the rainy season’s crack
translated by D. Lanoue
This Harvard Law School graduate (HLS ’76) would like to join Howard Bashman’s reminder to my
alma mater that free speech often comes at a cost — as does sticking to one’s principles. Howard
responds to news that HLS plans to start barring military recruiters, in the wake of the 3rd Circuit’s
decision yesterday overturning the Solomon Amendment.
Rather than losing federal funding, Harvard Law School has been allowing military recruiters on campus,
despite the anti-gay policies of the military. As Howard points out, in words worth quoting in full:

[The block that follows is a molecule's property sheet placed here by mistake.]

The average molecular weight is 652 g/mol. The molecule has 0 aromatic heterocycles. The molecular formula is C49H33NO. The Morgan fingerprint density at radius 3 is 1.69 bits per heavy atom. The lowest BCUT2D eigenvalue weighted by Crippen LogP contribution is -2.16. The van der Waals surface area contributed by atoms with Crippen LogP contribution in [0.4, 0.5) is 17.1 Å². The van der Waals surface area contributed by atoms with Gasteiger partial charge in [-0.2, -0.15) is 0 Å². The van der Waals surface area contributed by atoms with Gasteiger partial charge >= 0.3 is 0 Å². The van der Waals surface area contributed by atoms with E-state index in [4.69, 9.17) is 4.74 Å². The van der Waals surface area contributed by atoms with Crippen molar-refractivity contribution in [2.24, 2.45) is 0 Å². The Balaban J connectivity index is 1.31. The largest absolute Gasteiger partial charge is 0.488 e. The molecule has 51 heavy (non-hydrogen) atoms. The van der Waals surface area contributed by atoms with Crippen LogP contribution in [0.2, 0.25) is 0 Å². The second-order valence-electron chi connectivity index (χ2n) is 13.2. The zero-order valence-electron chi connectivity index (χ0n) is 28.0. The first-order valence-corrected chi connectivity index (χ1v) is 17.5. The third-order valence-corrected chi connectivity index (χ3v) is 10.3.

“Harvard Law School at all times (including now) has had the right to ban
military recruiters from campus notwithstanding the existence of the Solomon Amendment
– the university simply had to pay the price in loss of federal funding. Dean Kagan’s statement
suggests that now that the price to be paid will soon be zero dollars, Harvard Law School can
afford to exercise its right of association in the manner it prefers. On this very point, to the extent
that the Solomon Amendment causes a law school to “speak” in any manner, it seems to me
that a law school is forced to reveal that it finds the continuation of federal funding to have
a greater value than the evenhanded application of the school’s anti-discrimination policy.
This ‘speech’ — which reveals that the exercise of rights sometimes comes at great cost; even
at a cost that may be too great to bear — would seem to teach law students a valuable lesson
about how the real world often operates.” (emphasis added)
If Harvard Law School can’t afford to give up federal dollars in order to take a principled stand, who can?